Reviewed by Elsbeth Lindner
Even Shakespeare, viewing all the world as a stage, might have raised an eyebrow at the unimaginable heights of weirdness, perversity, sex and comedy that imbue the roles played in filmmaker July’s first novel. Unexpected, barmy yet oddly irresistible, this extravaganza of eccentricity nevertheless manages to say something peculiarly touching about women’s lives and choices.
The central character is Cheryl Glickman, middle-aged, obsessive/compulsive, a put-upon worker in a charity that makes money selling safety videos for women in role-play format that double as workout routines. The charity’s founders pretend to philanthropy while living lives of unbounded exploitation and self-centred meanness. The receptionist at the medical practice Cheryl attends for her globus hystericus doubles as a therapist herself. The homeless man who plays the part of Cheryl’s landscaper is far from what he seems. And Cheryl herself, in her head at least, takes the parts of sexual partner and mother into realms which bear only the most vestigial relationship with reality.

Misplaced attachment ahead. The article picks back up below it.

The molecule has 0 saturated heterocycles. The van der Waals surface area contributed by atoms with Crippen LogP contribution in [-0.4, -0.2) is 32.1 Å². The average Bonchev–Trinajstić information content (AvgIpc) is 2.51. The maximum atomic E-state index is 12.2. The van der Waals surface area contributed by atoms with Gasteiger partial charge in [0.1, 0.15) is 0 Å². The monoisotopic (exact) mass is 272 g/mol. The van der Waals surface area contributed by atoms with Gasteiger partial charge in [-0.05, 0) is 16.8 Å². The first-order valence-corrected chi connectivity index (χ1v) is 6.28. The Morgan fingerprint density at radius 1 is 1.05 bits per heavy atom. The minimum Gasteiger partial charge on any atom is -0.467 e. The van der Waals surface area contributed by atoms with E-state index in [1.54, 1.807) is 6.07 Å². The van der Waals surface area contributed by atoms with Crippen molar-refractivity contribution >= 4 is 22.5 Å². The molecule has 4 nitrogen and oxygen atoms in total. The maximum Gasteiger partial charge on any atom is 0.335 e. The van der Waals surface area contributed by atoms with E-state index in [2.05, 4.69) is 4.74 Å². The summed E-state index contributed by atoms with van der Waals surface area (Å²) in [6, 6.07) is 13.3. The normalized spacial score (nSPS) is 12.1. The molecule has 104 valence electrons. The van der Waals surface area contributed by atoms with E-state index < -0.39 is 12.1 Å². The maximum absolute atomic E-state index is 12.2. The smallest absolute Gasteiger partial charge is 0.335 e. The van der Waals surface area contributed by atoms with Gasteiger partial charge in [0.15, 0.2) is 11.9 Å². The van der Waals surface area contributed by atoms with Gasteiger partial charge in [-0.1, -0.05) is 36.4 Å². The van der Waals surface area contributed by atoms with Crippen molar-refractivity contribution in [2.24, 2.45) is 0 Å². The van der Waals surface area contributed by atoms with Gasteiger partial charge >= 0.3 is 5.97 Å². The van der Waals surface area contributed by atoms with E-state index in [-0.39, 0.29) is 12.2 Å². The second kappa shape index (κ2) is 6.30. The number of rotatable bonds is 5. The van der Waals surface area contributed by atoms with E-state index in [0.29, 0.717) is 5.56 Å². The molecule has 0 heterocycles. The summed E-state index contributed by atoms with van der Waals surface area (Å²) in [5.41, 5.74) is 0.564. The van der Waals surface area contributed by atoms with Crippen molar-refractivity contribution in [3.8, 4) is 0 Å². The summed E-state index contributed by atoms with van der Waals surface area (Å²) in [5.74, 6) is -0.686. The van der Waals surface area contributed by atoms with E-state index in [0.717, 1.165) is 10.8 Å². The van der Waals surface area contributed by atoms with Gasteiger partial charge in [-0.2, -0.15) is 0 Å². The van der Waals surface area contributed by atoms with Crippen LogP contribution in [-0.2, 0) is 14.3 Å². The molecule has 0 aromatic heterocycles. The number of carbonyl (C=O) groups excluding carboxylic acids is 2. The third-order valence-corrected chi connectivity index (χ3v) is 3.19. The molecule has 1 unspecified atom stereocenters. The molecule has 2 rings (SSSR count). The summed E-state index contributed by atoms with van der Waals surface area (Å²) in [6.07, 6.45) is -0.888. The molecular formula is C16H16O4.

Into this scenario wanders Clee, the surly daughter of Cheryl’s bosses who is foisted onto Cheryl as a rent-free roommate. What begins as a hellish invasion turns gradually much stranger as Clee and Cheryl develop a relationship based on role-play that includes physical violence and later a sexual dimension that connects to Cheryl’s equally bizarre relationship with an older man, Phillip. A fantasy baby that turns into solid flesh and a brief burst of lesbianism are added to the surreal mix.
Written from Cheryl’s perspective, this oxymoronic tale lurches from sentimentality to empathy and away into the stratosphere with smooth nonchalance. Tender, but smart enough, generally, to puncture the balloon when emotions start to soar, this is a deft, modern, endearing piece of work that borrows the term ‘kook’ from David Bowie and gives it a whole new lease of life.